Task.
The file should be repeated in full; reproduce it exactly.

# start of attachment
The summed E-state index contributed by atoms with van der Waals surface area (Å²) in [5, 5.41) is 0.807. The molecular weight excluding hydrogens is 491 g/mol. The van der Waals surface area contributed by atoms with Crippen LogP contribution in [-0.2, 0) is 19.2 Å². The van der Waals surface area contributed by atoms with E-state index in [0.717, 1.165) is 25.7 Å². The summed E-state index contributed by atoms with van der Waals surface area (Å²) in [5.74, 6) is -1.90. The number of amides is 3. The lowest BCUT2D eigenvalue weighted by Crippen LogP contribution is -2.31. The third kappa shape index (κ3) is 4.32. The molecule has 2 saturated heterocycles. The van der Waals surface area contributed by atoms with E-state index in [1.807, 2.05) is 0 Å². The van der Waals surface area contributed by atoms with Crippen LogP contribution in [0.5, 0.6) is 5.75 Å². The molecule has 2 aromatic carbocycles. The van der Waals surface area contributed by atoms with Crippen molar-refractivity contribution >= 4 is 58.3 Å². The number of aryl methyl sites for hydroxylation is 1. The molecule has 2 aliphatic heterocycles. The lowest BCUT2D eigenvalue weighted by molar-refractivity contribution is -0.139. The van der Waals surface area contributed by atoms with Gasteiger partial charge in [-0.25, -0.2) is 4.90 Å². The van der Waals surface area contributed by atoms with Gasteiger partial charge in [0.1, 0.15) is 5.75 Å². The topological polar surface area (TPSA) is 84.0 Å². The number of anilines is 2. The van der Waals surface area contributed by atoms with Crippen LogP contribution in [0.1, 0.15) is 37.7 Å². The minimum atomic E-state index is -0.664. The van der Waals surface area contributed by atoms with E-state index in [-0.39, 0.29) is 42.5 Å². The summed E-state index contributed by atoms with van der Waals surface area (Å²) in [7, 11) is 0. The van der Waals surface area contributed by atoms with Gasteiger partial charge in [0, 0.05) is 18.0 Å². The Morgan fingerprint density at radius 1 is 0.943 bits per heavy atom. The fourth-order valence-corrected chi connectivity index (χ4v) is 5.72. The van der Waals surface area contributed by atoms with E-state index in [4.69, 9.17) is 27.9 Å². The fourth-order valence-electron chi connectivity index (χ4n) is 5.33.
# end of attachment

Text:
The summed E-state index contributed by atoms with van der Waals surface area (Å²) in [5, 5.41) is 0.807. The molecular weight excluding hydrogens is 491 g/mol. The van der Waals surface area contributed by atoms with Crippen LogP contribution in [-0.2, 0) is 19.2 Å². The van der Waals surface area contributed by atoms with E-state index in [0.717, 1.165) is 25.7 Å². The summed E-state index contributed by atoms with van der Waals surface area (Å²) in [5.74, 6) is -1.90. The number of amides is 3. The lowest BCUT2D eigenvalue weighted by Crippen LogP contribution is -2.31. The third kappa shape index (κ3) is 4.32. The molecule has 2 saturated heterocycles. The van der Waals surface area contributed by atoms with E-state index in [1.807, 2.05) is 0 Å². The van der Waals surface area contributed by atoms with Crippen LogP contribution in [0.5, 0.6) is 5.75 Å². The molecule has 2 aromatic carbocycles. The van der Waals surface area contributed by atoms with Crippen molar-refractivity contribution >= 4 is 58.3 Å². The number of aryl methyl sites for hydroxylation is 1. The molecule has 2 aliphatic heterocycles. The lowest BCUT2D eigenvalue weighted by molar-refractivity contribution is -0.139. The van der Waals surface area contributed by atoms with Gasteiger partial charge in [-0.25, -0.2) is 4.90 Å². The van der Waals surface area contributed by atoms with Gasteiger partial charge in [0.1, 0.15) is 5.75 Å². The topological polar surface area (TPSA) is 84.0 Å². The number of anilines is 2. The van der Waals surface area contributed by atoms with Crippen LogP contribution in [0.1, 0.15) is 37.7 Å². The minimum atomic E-state index is -0.664. The van der Waals surface area contributed by atoms with E-state index in [-0.39, 0.29) is 42.5 Å². The summed E-state index contributed by atoms with van der Waals surface area (Å²) in [7, 11) is 0. The van der Waals surface area contributed by atoms with Gasteiger partial charge in [0, 0.05) is 18.0 Å². The Morgan fingerprint density at radius 1 is 0.943 bits per heavy atom. The fourth-order valence-corrected chi connectivity index (χ4v) is 5.72. The van der Waals surface area contributed by atoms with E-state index in [4.69, 9.17) is 27.9 Å². The fourth-order valence-electron chi connectivity index (χ4n) is 5.33.